I have previously written about why keyword research isn’t dead. A key theme I continually make is that keyword categorization is incredibly important in order to be useful so that you can optimize towards topics and clusters rather than individual keywords.
My keyword research documents often exceed 20k-50k keywords which are normally broken into two, three or sometimes more categories reflective of the site taxonomy in question.
As you can see, I have categorized the keywords into 4, filterable, columns allowing you to select a certain “topic” and view the collective search volume for a cohort of keywords. What you can’t see is that there are over 8k keywords.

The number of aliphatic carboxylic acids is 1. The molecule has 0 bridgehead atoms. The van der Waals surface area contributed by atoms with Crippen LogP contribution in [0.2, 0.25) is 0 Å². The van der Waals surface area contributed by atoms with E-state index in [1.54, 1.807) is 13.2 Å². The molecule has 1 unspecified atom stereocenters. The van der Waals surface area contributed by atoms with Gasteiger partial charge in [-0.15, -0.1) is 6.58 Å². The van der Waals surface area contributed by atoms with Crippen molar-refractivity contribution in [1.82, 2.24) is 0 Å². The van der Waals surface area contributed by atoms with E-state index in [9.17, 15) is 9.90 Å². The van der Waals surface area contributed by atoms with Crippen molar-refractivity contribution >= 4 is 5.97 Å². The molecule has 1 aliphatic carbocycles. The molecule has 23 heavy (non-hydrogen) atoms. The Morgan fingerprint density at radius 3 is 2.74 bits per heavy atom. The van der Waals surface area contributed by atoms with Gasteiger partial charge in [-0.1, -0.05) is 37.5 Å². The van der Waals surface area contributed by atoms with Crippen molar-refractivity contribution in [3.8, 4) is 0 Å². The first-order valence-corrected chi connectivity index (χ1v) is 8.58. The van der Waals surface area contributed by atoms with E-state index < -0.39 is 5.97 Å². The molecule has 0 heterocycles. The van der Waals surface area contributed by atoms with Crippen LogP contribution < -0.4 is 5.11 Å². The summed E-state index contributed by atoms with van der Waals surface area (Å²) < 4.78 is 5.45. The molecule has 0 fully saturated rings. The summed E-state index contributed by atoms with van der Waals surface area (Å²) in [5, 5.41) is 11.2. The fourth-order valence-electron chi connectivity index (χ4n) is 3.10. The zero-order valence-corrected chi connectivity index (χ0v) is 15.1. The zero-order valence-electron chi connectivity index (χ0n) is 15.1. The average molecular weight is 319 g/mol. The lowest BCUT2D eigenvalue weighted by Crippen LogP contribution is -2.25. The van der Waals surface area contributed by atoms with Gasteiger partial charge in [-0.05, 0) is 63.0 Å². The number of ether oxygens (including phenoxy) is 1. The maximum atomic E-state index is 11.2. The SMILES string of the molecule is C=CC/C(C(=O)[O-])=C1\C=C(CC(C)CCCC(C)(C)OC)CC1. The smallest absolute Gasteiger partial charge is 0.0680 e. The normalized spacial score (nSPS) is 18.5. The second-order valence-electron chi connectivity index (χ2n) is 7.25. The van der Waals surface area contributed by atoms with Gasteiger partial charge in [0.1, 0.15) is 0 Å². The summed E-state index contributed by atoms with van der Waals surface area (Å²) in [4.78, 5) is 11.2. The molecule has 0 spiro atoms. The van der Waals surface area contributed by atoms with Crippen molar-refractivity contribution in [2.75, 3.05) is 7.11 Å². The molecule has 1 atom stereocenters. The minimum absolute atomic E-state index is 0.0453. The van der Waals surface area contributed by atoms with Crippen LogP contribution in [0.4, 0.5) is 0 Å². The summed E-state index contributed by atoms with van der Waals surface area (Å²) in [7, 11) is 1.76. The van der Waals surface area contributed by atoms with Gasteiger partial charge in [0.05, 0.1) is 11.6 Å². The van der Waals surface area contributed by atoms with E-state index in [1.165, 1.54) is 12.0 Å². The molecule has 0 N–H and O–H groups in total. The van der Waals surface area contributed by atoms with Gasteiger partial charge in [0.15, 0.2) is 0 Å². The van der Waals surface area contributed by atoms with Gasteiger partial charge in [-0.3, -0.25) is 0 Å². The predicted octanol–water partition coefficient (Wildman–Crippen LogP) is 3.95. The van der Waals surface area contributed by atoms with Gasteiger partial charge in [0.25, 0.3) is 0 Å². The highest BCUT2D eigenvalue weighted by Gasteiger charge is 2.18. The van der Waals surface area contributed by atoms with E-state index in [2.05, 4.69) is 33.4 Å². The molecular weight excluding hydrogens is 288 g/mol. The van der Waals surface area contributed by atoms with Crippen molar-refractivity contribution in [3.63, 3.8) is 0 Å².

A few years ago I used to categorize this fairly manually, using some simple formulas where I could. Took ages. So I made a keyword categorization tool to help me. It’s built using php and still pretty rudimentary but has sped the time I am able to do keyword research and categorize it from a couple of days to 12-15 hours depending on how many keywords there are.
I’m a sucker for a trend. So the minute all the SEOs started shouting about how great Python is, of course I am on the bandwagon. My goal is to streamline the keyword research process even further and I’m loving learning such an adaptable language. But then I came across this video by David Sottimano where he introduced BigML into my life. Imagine an online “drag and drop” machine learning service; a system literally anyone can use. This is BigML.
I am still pursuing my ultimate goal of mastering Python, but in the meantime, BigML has provided me with some very interesting insights that have already sped up my keyword categorization. The aim of this article is to give you some ideas about leveraging (free) technologies already out there to work smarter.